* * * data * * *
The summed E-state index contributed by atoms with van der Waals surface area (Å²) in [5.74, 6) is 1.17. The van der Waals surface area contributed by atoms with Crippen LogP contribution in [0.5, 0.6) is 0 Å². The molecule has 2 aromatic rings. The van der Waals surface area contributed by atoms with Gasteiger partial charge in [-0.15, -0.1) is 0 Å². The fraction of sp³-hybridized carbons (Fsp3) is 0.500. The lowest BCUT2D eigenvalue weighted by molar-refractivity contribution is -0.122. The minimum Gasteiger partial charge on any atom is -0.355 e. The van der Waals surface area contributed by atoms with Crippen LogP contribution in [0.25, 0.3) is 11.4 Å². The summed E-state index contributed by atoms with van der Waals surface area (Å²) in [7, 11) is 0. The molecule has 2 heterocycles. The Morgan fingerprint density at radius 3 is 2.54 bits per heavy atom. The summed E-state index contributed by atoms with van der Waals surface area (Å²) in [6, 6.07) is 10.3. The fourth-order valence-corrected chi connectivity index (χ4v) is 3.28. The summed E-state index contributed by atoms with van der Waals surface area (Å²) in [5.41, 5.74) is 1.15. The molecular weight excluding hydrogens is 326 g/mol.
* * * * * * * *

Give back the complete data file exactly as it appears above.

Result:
The summed E-state index contributed by atoms with van der Waals surface area (Å²) in [5.74, 6) is 1.17. The van der Waals surface area contributed by atoms with Crippen LogP contribution in [0.5, 0.6) is 0 Å². The molecule has 2 aromatic rings. The van der Waals surface area contributed by atoms with Gasteiger partial charge in [-0.15, -0.1) is 0 Å². The fraction of sp³-hybridized carbons (Fsp3) is 0.500. The lowest BCUT2D eigenvalue weighted by molar-refractivity contribution is -0.122. The minimum Gasteiger partial charge on any atom is -0.355 e. The van der Waals surface area contributed by atoms with Crippen LogP contribution in [0.25, 0.3) is 11.4 Å². The summed E-state index contributed by atoms with van der Waals surface area (Å²) in [7, 11) is 0. The molecule has 2 heterocycles. The Morgan fingerprint density at radius 3 is 2.54 bits per heavy atom. The summed E-state index contributed by atoms with van der Waals surface area (Å²) in [6, 6.07) is 10.3. The fourth-order valence-corrected chi connectivity index (χ4v) is 3.28. The summed E-state index contributed by atoms with van der Waals surface area (Å²) in [5.41, 5.74) is 1.15. The molecular weight excluding hydrogens is 326 g/mol.